The former Indiana governor has found himself in an interesting position — he’s expected to testify before a grand jury soon about his dealings with Trump in relation to the 2021 attack on the U.S. Capitol.
While he said previously that Trump was wrong to demand electoral votes favorable to Biden be thrown out, Pence has otherwise defended Trump amid the multiple, ongoing investigations of the ex-president.
Pence did not comment about the insurrection on Friday, but instead focussed his remarks on his commitment to Second Amendment rights, securing the U.S. border and fighting “left-wing dogma.”
“It’s time we take a stand for ‘America the free,’” Pence said. “We will kick these liberal meddlers out of our gun stores and out of your lives.”
He also commented on recent mass shootings, which he largely attributed to “trans activists” and individuals with “mental health challenges.” He emphasized that those who engage in such shootings should face the death penalty “in a matter of months” after the crime.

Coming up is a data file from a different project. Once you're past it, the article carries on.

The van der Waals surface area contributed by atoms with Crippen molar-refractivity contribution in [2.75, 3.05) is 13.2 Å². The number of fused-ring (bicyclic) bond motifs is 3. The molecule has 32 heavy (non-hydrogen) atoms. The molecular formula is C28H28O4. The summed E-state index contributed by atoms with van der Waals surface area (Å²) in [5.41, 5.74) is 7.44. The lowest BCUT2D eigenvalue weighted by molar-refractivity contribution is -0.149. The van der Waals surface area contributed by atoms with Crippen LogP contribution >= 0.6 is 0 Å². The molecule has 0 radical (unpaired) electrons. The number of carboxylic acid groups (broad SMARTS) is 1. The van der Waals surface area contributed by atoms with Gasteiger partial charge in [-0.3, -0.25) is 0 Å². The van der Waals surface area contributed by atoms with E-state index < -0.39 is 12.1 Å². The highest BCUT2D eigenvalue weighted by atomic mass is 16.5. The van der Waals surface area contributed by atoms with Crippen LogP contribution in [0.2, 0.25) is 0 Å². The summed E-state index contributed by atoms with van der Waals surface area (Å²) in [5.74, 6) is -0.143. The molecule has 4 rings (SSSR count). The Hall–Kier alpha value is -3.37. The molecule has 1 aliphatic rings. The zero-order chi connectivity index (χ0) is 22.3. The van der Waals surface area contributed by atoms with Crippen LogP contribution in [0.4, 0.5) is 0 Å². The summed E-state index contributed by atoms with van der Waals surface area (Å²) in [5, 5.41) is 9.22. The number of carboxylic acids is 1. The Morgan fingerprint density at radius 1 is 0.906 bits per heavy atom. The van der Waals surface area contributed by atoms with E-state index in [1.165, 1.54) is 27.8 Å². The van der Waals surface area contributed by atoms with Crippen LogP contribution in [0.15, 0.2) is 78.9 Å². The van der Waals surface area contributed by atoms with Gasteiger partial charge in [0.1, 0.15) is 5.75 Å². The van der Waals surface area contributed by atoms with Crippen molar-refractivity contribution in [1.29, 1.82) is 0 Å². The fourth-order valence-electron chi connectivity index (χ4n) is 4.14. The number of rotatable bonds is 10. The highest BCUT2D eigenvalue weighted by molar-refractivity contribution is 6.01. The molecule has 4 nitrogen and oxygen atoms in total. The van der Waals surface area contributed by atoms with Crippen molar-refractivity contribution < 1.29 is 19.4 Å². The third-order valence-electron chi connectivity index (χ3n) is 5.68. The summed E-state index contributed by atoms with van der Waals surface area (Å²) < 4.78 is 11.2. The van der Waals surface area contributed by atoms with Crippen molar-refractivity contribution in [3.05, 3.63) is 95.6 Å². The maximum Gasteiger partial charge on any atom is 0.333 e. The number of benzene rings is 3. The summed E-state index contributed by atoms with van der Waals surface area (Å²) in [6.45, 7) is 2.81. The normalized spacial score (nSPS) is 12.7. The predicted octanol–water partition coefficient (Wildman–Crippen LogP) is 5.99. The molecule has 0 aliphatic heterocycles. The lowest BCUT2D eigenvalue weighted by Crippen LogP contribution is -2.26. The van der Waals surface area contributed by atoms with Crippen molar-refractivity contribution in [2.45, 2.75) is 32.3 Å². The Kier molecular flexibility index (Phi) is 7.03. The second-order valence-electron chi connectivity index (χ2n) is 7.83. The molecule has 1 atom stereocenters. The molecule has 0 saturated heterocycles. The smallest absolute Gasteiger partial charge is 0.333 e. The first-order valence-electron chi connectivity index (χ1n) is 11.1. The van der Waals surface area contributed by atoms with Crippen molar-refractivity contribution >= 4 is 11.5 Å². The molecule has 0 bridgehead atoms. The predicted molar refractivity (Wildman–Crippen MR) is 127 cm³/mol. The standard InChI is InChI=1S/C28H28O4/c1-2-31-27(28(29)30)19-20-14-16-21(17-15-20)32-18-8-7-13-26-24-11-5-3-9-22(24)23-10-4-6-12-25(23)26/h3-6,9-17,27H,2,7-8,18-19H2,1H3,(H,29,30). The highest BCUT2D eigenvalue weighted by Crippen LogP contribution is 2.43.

“The answer to mass shootings is not fewer guns, but more institutional mental health in this country,” he said. “These people shouldn’t be in prison because they never should have been allowed out on the streets to commit the crimes they committed.”
Authorities in the Nashville shooting have identified the shooter as a woman who used male pronouns but have not shared any evidence linking Audrey Hale’s gender identity to the motive for the attack.
More GOP speakers rally for gun rights
Other presidential aspirants looking to bolster their political profiles addressed gun owners, too.